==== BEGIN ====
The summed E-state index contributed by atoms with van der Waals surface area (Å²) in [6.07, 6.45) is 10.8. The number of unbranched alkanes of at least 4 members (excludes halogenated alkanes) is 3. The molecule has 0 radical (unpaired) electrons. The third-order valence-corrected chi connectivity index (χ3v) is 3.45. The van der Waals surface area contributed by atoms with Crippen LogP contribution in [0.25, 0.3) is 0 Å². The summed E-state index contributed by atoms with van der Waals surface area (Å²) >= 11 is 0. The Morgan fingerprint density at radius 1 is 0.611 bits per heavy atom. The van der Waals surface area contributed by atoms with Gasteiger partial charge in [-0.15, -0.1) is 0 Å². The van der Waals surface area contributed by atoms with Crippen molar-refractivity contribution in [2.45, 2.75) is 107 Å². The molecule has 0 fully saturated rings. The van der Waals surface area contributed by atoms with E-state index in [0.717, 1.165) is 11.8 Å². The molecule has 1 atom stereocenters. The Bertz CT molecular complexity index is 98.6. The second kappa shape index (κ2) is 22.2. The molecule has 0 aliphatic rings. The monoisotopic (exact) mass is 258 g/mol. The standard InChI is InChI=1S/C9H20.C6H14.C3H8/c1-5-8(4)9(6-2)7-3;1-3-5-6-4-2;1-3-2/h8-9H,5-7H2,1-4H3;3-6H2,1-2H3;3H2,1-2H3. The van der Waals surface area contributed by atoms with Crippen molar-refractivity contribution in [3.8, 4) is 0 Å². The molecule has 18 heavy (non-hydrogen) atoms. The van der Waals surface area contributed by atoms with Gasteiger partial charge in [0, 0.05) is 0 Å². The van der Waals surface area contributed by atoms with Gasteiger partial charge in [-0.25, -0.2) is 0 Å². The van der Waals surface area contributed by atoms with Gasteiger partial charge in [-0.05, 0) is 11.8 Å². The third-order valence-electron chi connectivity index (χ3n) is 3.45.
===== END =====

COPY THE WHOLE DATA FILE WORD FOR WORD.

The summed E-state index contributed by atoms with van der Waals surface area (Å²) in [6.07, 6.45) is 10.8. The number of unbranched alkanes of at least 4 members (excludes halogenated alkanes) is 3. The molecule has 0 radical (unpaired) electrons. The third-order valence-corrected chi connectivity index (χ3v) is 3.45. The van der Waals surface area contributed by atoms with Crippen LogP contribution in [0.25, 0.3) is 0 Å². The summed E-state index contributed by atoms with van der Waals surface area (Å²) >= 11 is 0. The Morgan fingerprint density at radius 1 is 0.611 bits per heavy atom. The van der Waals surface area contributed by atoms with Gasteiger partial charge in [-0.15, -0.1) is 0 Å². The van der Waals surface area contributed by atoms with Crippen molar-refractivity contribution in [2.45, 2.75) is 107 Å². The molecule has 0 fully saturated rings. The van der Waals surface area contributed by atoms with E-state index in [0.717, 1.165) is 11.8 Å². The molecule has 1 atom stereocenters. The Bertz CT molecular complexity index is 98.6. The second kappa shape index (κ2) is 22.2. The molecule has 0 aliphatic rings. The monoisotopic (exact) mass is 258 g/mol. The standard InChI is InChI=1S/C9H20.C6H14.C3H8/c1-5-8(4)9(6-2)7-3;1-3-5-6-4-2;1-3-2/h8-9H,5-7H2,1-4H3;3-6H2,1-2H3;3H2,1-2H3. The van der Waals surface area contributed by atoms with Crippen molar-refractivity contribution in [3.8, 4) is 0 Å². The molecule has 18 heavy (non-hydrogen) atoms. The van der Waals surface area contributed by atoms with Gasteiger partial charge in [0, 0.05) is 0 Å². The van der Waals surface area contributed by atoms with Gasteiger partial charge in [-0.25, -0.2) is 0 Å². The van der Waals surface area contributed by atoms with Gasteiger partial charge in [-0.05, 0) is 11.8 Å². The third-order valence-electron chi connectivity index (χ3n) is 3.45.